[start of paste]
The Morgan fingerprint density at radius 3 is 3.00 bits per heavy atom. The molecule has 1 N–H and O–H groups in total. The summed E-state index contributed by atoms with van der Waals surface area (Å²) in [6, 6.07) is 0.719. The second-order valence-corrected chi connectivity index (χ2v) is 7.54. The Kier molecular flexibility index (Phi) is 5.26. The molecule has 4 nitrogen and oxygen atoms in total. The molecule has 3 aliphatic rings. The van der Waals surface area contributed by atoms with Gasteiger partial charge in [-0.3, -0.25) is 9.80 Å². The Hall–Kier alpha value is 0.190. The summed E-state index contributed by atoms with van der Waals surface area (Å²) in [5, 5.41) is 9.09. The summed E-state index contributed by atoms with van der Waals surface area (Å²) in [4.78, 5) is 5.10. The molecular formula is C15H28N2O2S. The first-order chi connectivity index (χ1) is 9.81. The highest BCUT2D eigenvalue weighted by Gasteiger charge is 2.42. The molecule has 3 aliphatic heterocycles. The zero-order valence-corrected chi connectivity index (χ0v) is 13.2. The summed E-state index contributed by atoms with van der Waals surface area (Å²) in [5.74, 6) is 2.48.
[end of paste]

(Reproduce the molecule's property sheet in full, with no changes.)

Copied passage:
The Morgan fingerprint density at radius 3 is 3.00 bits per heavy atom. The molecule has 1 N–H and O–H groups in total. The summed E-state index contributed by atoms with van der Waals surface area (Å²) in [6, 6.07) is 0.719. The second-order valence-corrected chi connectivity index (χ2v) is 7.54. The Kier molecular flexibility index (Phi) is 5.26. The molecule has 4 nitrogen and oxygen atoms in total. The molecule has 3 aliphatic rings. The van der Waals surface area contributed by atoms with Gasteiger partial charge in [-0.3, -0.25) is 9.80 Å². The Hall–Kier alpha value is 0.190. The summed E-state index contributed by atoms with van der Waals surface area (Å²) in [5, 5.41) is 9.09. The summed E-state index contributed by atoms with van der Waals surface area (Å²) in [4.78, 5) is 5.10. The molecular formula is C15H28N2O2S. The first-order chi connectivity index (χ1) is 9.81. The highest BCUT2D eigenvalue weighted by Gasteiger charge is 2.42. The molecule has 3 aliphatic heterocycles. The zero-order valence-corrected chi connectivity index (χ0v) is 13.2. The summed E-state index contributed by atoms with van der Waals surface area (Å²) in [5.74, 6) is 2.48.